Deuteronomy


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Deuteronomy

(do͞otərŏn`əmē), book of the Bible, literally meaning "second law," last of the five books (the Pentateuch or Torah) ascribed by tradition to Moses. Deuteronomy purports to be the final words of Moses to the people of Israel on the eve of their crossing the Jordan to take possession of Canaan. Moses rehearses the law received at Sinai 40 years previously, reapplying it to the new generation who accept its claim on them at a ceremony of ratification recorded in the Book of Joshua. The history of Israel found in Joshua and Second Kings is written from the Deuteronomic point of view, and is often called the "Deuteronomic history." Deuteronomy functions as the introduction to this historical work and provides the guiding principles on which Israel's historical traditions are assessed. The bulk of the book is the record of three speeches of Moses, and may be outlined as follows: first, the introductory discourse reviewing the history of Israel since the exodus from Egypt; second, an address of Moses to the people, beginning with general principles of morality and then continuing with particulars of legislation, including a repetition of the Ten Commandments, and a concluding exhortation in which Moses again appeals to the people to renew the covenant; third, a charter of narrative in which Moses nominates Joshua as his successor and delivers the book of the Law to the Levites; fourth, the Song of Moses; fifth, the blessing of Israel by Moses; and sixth, the death of Moses. The legislation is oriented toward life in the Promised Land, with the eventual foundation of a single lawful sanctuary.

Bibliography

See A. D. H. Mayes, Deuteronomy (1979); M. Noth, The Deuteronomistic History (1981); P. D. Miller, Deuteronomy (1990). See also bibliography under Old TestamentOld Testament,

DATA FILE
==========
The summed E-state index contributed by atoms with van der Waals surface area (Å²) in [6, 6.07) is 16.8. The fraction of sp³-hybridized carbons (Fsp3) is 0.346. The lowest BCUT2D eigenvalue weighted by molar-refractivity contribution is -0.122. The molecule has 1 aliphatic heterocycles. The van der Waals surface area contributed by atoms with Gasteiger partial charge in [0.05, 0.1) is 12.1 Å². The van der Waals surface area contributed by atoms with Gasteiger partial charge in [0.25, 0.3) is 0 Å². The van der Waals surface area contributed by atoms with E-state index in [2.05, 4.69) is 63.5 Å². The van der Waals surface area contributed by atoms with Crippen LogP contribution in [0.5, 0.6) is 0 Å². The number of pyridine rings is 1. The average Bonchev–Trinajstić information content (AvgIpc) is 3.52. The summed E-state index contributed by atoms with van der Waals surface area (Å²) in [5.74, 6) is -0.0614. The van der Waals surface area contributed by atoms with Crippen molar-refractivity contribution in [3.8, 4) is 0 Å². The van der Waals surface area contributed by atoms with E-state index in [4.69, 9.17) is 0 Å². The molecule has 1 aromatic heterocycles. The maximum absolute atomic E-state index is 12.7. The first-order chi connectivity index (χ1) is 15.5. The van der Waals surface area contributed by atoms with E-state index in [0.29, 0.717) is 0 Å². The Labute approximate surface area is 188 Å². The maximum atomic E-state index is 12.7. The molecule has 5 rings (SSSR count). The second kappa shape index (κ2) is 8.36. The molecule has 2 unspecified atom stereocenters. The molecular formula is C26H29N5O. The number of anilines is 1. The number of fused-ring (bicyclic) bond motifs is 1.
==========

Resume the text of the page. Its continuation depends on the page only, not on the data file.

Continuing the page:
Christian name for the Hebrew Bible, which serves as the first division of the Christian Bible (see New Testament). The designations "Old" and "New" seem to have been adopted after c.A.D.
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References in periodicals archive ?
The ninth chapter of Deuteronomy begins with a short hortatory passage (verses 1-6), and then transitions to a longer narrative passage, which recounts the events of the golden calf (beginning with verse 8).
Take the long hard road and you will be blessed (Deuteronomy 8:2).
Closing the show, Old Deuteronomy addresses the audience in Eliot''s words, "You''ve learned enough to take the view that cats are very much like you."
Since the early nineteenth century, Deuteronomy has been associated with the book of the law discovered by Josiah in 2 Kings 22:8.
This paper focuses on ethical principles articulated in the Bible, specifically in the book of Deuteronomy: some important innovations within Bill C-31 run contrary to the biblical ethics espoused in this book.
Worn down close home on that occasion after a trademark spectacular round of jumping, Deuteronomy will appreciate this afternoon's shorter trip, and careful perusal of his rivals' strengths and weaknesses suggests canny Brian Hughes would be wise to dictate matters from the start.
I've been brushing up on my Bible studies and I can tell you Deuteronomy also instructs parents to take a "stubborn or rebellious son" before the town elders to be stoned.
Thou shalt not bow down thyself unto them, nor serve them: for I the LORD thy God am a jealous God...' (Exodus 20:4-6, Deuteronomy 5:8-10)
The pair came home 15 lengths in advance of the third that day, and Deuteronomy can overcome a 9lb rise on the part of the BHA assessor.
Berrigan continues his relentless publishing of commentaries on the Hebrew Scriptures with this insightful and poignant reflection on Deuteronomy, understood by B.
They consider where Jacob dreamed his dream; the story of Dinah and Shechem; the elusive Rephaim; the 70 songs of Athirat, the nations of the world, Deuteronomy 32:8B, 8-9, and the myth of divine election; a proposal to emend the text of Deuteronomy 32:7 and Proverbs 23:22; and the continuing problems of myth versus history in biblical studies.
Those to whom we must look to for judgment in religious matters are the recognized religious leaders of each generation, whom the Torah itself, in Deuteronomy 17, 9-11 directs us to heed.